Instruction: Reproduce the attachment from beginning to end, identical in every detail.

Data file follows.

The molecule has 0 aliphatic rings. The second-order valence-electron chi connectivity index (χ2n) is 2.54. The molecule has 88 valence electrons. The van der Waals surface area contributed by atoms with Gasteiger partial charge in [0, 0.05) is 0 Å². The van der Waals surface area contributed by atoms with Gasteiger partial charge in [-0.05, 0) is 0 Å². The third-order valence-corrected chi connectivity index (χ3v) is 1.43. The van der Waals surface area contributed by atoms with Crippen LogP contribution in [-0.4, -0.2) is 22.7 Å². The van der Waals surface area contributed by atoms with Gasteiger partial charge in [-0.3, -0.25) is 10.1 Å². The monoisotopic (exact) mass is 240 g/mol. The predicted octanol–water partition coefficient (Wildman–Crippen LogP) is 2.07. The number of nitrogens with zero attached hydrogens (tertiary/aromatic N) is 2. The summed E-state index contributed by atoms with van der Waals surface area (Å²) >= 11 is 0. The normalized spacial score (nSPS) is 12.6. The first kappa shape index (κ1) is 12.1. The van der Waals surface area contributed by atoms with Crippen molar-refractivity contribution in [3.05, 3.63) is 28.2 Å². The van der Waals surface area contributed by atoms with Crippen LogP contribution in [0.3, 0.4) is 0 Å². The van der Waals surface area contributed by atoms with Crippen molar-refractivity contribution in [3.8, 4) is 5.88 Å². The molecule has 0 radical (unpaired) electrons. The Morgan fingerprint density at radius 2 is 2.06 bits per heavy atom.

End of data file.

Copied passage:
The molecule has 0 aliphatic rings. The second-order valence-electron chi connectivity index (χ2n) is 2.54. The molecule has 88 valence electrons. The van der Waals surface area contributed by atoms with Gasteiger partial charge in [0, 0.05) is 0 Å². The van der Waals surface area contributed by atoms with Gasteiger partial charge in [-0.05, 0) is 0 Å². The third-order valence-corrected chi connectivity index (χ3v) is 1.43. The van der Waals surface area contributed by atoms with Crippen LogP contribution in [-0.4, -0.2) is 22.7 Å². The van der Waals surface area contributed by atoms with Gasteiger partial charge in [-0.3, -0.25) is 10.1 Å². The monoisotopic (exact) mass is 240 g/mol. The predicted octanol–water partition coefficient (Wildman–Crippen LogP) is 2.07. The number of nitrogens with zero attached hydrogens (tertiary/aromatic N) is 2. The summed E-state index contributed by atoms with van der Waals surface area (Å²) >= 11 is 0. The normalized spacial score (nSPS) is 12.6. The first kappa shape index (κ1) is 12.1. The van der Waals surface area contributed by atoms with Crippen molar-refractivity contribution in [3.05, 3.63) is 28.2 Å². The van der Waals surface area contributed by atoms with Crippen LogP contribution in [0.3, 0.4) is 0 Å². The van der Waals surface area contributed by atoms with Crippen molar-refractivity contribution in [3.8, 4) is 5.88 Å². The molecule has 0 radical (unpaired) electrons. The Morgan fingerprint density at radius 2 is 2.06 bits per heavy atom.